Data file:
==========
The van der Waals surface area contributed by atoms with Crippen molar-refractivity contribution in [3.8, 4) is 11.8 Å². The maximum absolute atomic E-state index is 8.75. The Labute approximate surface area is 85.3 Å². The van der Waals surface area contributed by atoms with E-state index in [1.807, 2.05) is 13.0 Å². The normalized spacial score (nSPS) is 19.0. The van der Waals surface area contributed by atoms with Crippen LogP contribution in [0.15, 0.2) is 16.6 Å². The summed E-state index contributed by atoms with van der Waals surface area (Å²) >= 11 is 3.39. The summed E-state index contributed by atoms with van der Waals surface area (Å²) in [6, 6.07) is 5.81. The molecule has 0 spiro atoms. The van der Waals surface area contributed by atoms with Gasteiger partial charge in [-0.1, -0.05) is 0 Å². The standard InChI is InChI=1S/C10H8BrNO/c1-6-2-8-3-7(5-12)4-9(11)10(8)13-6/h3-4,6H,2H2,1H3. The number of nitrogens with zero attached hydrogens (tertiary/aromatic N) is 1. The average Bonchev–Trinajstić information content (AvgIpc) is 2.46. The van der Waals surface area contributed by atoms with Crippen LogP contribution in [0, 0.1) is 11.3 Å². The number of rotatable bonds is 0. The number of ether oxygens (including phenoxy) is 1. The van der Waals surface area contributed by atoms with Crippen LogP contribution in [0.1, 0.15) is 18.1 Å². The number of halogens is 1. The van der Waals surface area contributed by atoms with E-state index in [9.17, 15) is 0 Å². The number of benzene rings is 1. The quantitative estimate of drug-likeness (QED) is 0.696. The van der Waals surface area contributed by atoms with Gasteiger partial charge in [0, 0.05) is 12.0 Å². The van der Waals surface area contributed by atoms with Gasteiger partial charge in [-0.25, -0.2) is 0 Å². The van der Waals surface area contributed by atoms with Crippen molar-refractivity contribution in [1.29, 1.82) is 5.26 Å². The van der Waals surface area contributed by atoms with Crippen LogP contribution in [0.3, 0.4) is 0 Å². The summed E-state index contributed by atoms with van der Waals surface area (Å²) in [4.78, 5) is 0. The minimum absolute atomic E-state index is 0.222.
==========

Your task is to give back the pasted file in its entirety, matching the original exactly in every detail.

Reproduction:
The van der Waals surface area contributed by atoms with Crippen molar-refractivity contribution in [3.8, 4) is 11.8 Å². The maximum absolute atomic E-state index is 8.75. The Labute approximate surface area is 85.3 Å². The van der Waals surface area contributed by atoms with E-state index in [1.807, 2.05) is 13.0 Å². The normalized spacial score (nSPS) is 19.0. The van der Waals surface area contributed by atoms with Crippen LogP contribution in [0.15, 0.2) is 16.6 Å². The summed E-state index contributed by atoms with van der Waals surface area (Å²) >= 11 is 3.39. The summed E-state index contributed by atoms with van der Waals surface area (Å²) in [6, 6.07) is 5.81. The molecule has 0 spiro atoms. The van der Waals surface area contributed by atoms with Gasteiger partial charge in [-0.1, -0.05) is 0 Å². The standard InChI is InChI=1S/C10H8BrNO/c1-6-2-8-3-7(5-12)4-9(11)10(8)13-6/h3-4,6H,2H2,1H3. The number of nitrogens with zero attached hydrogens (tertiary/aromatic N) is 1. The average Bonchev–Trinajstić information content (AvgIpc) is 2.46. The van der Waals surface area contributed by atoms with Crippen LogP contribution in [0, 0.1) is 11.3 Å². The number of rotatable bonds is 0. The number of ether oxygens (including phenoxy) is 1. The van der Waals surface area contributed by atoms with Crippen LogP contribution in [0.1, 0.15) is 18.1 Å². The number of halogens is 1. The van der Waals surface area contributed by atoms with E-state index in [9.17, 15) is 0 Å². The number of benzene rings is 1. The quantitative estimate of drug-likeness (QED) is 0.696. The van der Waals surface area contributed by atoms with Gasteiger partial charge in [0, 0.05) is 12.0 Å². The van der Waals surface area contributed by atoms with Gasteiger partial charge in [-0.25, -0.2) is 0 Å². The van der Waals surface area contributed by atoms with Crippen molar-refractivity contribution in [1.29, 1.82) is 5.26 Å². The van der Waals surface area contributed by atoms with Crippen LogP contribution in [0.3, 0.4) is 0 Å². The summed E-state index contributed by atoms with van der Waals surface area (Å²) in [4.78, 5) is 0. The minimum absolute atomic E-state index is 0.222.